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Beowulf: Known from a Unique Medieval Manuscript

Circa 1000
<p>First page of the unique manuscript of Beowulf in the British Library (Cotton MS Vitellius A XV).</p>

First page of the unique manuscript of Beowulf in the British Library (Cotton MS Vitellius A XV).

Beowulf, (British Library Cotton MS Vitellius A XV) a traditional heroic epic poem written in alliterative verse in the West Saxon dialect of Old English, and representing with its 3,182 lines 10% of all surviving Old English poetry, is known from one medieval manuscript that dates from between the 8th and the 11th century, perhaps in the first decade after 1000. The manuscript, known as the Nowell Codex or Cotton Vitellius A. xv, is preserved in the British Library.

The volume as it was bound in the 17th century contains two manuscripts: a 12th century manuscript that contains four prose works, and the Nowell codex, named after the q6th century English antiquarian, cartographer, and scholar of Anglo-Saxon language and literature Laurence Nowell, whose name is inscribed on its first page, and who owned the manuscript in the mid-16th century. It was then acquired by Sir Robert Cotton, who placed it in his library as the 15th manuscript on the first shelf of the bookcase that was headed by a bust of Vitellius.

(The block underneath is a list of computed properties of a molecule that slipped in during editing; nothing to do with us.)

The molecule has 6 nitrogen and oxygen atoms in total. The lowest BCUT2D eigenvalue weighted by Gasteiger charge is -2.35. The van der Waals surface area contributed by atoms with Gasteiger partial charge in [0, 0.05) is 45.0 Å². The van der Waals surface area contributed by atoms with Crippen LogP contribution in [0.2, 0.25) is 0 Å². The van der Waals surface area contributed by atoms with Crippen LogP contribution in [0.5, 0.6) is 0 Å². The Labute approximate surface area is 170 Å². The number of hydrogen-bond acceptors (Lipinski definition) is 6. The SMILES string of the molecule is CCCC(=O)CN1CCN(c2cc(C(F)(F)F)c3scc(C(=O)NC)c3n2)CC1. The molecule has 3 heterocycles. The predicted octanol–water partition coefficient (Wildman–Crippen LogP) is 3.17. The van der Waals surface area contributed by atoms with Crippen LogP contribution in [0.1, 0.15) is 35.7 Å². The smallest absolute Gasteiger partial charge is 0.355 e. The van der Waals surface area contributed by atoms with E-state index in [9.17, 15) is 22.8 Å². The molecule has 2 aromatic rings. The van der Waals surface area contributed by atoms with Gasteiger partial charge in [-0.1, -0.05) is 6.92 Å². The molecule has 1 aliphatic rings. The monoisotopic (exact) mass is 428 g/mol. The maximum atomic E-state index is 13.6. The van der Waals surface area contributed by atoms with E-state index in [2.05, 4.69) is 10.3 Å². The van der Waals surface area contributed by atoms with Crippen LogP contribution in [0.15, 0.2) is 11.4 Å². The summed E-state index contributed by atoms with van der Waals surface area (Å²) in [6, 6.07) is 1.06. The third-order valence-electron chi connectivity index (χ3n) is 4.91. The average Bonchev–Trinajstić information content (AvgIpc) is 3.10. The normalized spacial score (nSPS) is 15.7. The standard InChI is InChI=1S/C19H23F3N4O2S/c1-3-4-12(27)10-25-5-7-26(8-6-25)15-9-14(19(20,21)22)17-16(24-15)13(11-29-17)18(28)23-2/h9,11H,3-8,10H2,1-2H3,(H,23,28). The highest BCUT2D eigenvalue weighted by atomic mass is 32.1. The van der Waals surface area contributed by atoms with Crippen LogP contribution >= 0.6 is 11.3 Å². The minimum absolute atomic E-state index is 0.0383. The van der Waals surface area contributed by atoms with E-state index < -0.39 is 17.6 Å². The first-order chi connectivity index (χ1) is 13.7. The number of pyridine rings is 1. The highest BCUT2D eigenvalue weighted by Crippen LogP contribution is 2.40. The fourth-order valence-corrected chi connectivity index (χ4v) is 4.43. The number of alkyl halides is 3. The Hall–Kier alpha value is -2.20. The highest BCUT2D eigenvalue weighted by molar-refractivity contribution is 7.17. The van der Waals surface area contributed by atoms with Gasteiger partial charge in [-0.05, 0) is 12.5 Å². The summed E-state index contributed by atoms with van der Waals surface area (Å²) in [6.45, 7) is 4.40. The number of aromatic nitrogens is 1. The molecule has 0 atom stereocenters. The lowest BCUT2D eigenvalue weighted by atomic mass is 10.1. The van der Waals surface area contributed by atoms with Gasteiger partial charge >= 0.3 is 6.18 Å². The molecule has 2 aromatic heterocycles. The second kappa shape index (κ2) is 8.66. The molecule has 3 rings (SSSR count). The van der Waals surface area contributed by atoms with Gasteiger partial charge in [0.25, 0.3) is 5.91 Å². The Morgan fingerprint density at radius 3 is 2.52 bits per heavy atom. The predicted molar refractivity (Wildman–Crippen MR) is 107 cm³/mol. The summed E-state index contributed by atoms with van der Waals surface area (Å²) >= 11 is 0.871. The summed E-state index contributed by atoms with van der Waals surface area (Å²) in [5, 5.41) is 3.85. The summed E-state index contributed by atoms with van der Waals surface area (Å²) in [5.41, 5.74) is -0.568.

"The unique copy of Beowulf is preserved in the Cottonian collection of manuscripts that suffered from a great fire in 1731. It remained in its burnt binding until the middle of the nineteenth century, when Sir Frederic Madden, Keeper of Manuscripts at the British Museum, undertook to restore these damaged manuscripts in his care. His bookbinder first traced the outline of each burnt leaf, cut out the center of the tracing except for a retaining edge of about 2mm, and pasted and taped the vellum leaf to the paper frame. Then he rebound the framed leaves in a new cover. The method well preserved the fragile bits of text along the burnt edges of the leaves, but the retaining edges of the paper mounts, and the paste and tape used to secure the leaves to them, hide from view many hundreds of letters and bits of letters. Today they are visible only if one holds a bright light directly behind them, an ineffectual solution if one lacks the manuscript, the bright light, or the permission to use them together" (The Electronic Beowulf, 1993, accessed 06-15-2009).

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